My final point (promise) is this: get a helmet that fits properly. A helmet cannot do its job properly if you purchase one that does not fit. Parents of younger children: this (again – do I sound like a broken record yet?) is not the place to try to save money. Do not purchase a helmet that is too big for your child, thinking that they can grow into it. A helmet that is too big can slip around and not protect your child in the right places; it can increase the amount of concussion in a fall or blow as it will move more and can add to the contact or not absorb the initial blow properly; and it can even cause additional injury by being so big it falls off all together. Associates in the tack stores should know how to properly fit a helmet and can and will assist you with choosing the right fit. A helmet should be snug (but not too tight/small that it does not cover you properly), should sit a bit down on your head and should be fitted so that the strap will hold it in place and not allow it to slip or come off. Since there is so much information on how to fit a helmet available out there, I won’t go into much detail here, but I’d suggest you visit a site like this one for more information (this is not an affiliate link). There are also videos out there, too, that will show you how a helmet should fit and move (or not move) on your head.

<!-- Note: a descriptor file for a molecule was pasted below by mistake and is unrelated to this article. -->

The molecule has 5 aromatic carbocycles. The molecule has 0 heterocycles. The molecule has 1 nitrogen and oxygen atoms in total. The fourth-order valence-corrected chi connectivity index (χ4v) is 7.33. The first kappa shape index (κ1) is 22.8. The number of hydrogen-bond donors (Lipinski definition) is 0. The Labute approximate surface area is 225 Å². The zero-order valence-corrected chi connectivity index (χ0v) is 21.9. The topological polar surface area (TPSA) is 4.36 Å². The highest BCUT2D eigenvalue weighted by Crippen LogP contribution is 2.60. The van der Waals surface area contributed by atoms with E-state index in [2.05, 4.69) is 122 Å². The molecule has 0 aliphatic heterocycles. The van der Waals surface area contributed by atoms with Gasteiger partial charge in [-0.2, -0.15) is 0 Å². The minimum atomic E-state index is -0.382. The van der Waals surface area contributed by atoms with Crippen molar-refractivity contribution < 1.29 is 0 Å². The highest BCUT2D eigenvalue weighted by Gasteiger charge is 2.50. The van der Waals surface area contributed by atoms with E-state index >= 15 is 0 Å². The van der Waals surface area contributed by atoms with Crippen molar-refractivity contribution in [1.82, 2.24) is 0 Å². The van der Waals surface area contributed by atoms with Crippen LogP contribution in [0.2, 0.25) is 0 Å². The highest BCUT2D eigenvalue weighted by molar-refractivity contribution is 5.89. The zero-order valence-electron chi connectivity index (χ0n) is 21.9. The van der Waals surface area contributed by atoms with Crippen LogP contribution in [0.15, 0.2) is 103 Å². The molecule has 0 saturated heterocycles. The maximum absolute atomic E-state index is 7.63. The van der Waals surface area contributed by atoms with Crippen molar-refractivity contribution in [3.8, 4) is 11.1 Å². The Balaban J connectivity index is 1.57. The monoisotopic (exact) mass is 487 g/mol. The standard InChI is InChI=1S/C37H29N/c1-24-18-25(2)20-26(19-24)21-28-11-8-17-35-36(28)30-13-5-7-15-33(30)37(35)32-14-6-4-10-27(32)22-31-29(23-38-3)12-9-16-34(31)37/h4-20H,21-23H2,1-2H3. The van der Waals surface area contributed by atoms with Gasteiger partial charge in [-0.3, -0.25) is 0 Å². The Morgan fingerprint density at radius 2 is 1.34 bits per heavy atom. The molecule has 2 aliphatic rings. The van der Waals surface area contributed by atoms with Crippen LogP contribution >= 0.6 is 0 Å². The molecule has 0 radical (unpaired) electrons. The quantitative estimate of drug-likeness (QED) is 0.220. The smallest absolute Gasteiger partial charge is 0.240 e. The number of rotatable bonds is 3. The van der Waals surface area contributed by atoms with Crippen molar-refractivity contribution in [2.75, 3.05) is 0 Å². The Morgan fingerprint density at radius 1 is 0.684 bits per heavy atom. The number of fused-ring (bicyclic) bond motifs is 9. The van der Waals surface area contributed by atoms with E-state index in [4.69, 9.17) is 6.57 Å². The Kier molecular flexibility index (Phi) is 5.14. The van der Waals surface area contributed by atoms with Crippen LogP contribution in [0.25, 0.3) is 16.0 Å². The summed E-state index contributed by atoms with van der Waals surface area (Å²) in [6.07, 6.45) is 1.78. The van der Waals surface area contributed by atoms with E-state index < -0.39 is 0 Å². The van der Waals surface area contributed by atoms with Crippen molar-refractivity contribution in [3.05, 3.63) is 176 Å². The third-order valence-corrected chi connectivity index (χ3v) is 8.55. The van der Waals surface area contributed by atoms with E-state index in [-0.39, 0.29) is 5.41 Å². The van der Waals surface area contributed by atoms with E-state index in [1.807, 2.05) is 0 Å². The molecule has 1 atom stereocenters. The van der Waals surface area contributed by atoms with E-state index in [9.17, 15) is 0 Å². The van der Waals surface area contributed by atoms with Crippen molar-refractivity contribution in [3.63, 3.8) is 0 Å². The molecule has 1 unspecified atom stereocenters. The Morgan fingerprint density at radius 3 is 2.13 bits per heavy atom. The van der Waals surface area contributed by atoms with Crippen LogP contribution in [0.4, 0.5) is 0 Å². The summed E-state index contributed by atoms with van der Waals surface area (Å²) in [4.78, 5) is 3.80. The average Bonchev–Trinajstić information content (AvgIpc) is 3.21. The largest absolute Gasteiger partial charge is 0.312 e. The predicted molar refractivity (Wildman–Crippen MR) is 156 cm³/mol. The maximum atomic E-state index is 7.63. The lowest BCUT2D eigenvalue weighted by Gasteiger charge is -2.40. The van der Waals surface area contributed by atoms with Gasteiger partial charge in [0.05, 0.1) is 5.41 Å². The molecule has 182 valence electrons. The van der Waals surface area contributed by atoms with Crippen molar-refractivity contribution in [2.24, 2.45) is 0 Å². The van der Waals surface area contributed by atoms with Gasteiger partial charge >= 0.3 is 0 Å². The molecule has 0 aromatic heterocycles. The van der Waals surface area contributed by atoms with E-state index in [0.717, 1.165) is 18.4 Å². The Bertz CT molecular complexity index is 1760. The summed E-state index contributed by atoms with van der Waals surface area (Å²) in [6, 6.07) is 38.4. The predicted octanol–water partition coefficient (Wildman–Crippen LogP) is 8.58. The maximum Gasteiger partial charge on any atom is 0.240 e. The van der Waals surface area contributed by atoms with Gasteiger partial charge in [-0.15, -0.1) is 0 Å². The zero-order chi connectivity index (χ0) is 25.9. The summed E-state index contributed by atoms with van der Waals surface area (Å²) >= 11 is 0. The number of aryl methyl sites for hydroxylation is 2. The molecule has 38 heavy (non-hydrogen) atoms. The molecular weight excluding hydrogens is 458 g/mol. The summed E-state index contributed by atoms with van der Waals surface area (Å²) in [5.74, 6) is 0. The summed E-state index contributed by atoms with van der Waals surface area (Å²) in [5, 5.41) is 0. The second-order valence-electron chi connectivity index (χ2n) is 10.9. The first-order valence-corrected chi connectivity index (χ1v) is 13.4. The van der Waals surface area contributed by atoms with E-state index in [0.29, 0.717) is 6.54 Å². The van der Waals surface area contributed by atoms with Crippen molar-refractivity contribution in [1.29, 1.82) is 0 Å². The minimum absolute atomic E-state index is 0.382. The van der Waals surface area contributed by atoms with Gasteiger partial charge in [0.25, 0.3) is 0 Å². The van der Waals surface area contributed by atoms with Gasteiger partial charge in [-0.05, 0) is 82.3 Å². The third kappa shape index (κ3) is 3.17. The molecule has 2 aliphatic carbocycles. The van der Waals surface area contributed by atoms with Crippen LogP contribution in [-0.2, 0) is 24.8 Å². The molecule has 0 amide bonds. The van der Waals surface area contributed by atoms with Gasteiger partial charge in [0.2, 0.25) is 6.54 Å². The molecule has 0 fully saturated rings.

Working with horses can be so rewarding, despite the inherent dangerous involved. Take part of the worry out of the equation and choose a safe, properly fitted helmet – take care of it and replace it every few years. If you have any questions, please feel free to post them in the comments, or ask them on our Facebook page or message/email us. Five Star is always happy to help you. We’d love to hear your helmet stories, too! Happy and safe trails!
Sharon and Five Star